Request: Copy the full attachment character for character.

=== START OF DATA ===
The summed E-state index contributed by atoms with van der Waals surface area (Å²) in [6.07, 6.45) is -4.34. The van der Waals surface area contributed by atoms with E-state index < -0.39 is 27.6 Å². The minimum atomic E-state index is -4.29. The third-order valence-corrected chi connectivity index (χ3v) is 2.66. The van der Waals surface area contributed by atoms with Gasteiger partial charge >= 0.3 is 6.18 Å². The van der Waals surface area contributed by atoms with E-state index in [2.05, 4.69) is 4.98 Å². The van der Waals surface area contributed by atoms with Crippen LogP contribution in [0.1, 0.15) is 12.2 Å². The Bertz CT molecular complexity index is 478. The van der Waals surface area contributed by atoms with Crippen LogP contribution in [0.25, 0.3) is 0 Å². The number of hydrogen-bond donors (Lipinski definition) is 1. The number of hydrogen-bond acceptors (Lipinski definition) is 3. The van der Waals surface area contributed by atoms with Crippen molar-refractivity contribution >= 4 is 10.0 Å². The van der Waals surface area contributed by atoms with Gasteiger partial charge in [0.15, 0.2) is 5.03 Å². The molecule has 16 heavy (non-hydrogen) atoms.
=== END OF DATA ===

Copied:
The summed E-state index contributed by atoms with van der Waals surface area (Å²) in [6.07, 6.45) is -4.34. The van der Waals surface area contributed by atoms with E-state index < -0.39 is 27.6 Å². The minimum atomic E-state index is -4.29. The third-order valence-corrected chi connectivity index (χ3v) is 2.66. The van der Waals surface area contributed by atoms with Gasteiger partial charge >= 0.3 is 6.18 Å². The van der Waals surface area contributed by atoms with E-state index in [2.05, 4.69) is 4.98 Å². The van der Waals surface area contributed by atoms with Crippen LogP contribution in [0.1, 0.15) is 12.2 Å². The Bertz CT molecular complexity index is 478. The van der Waals surface area contributed by atoms with Crippen LogP contribution in [0.25, 0.3) is 0 Å². The number of hydrogen-bond donors (Lipinski definition) is 1. The number of hydrogen-bond acceptors (Lipinski definition) is 3. The van der Waals surface area contributed by atoms with Crippen molar-refractivity contribution >= 4 is 10.0 Å². The van der Waals surface area contributed by atoms with Gasteiger partial charge in [0.15, 0.2) is 5.03 Å². The molecule has 16 heavy (non-hydrogen) atoms.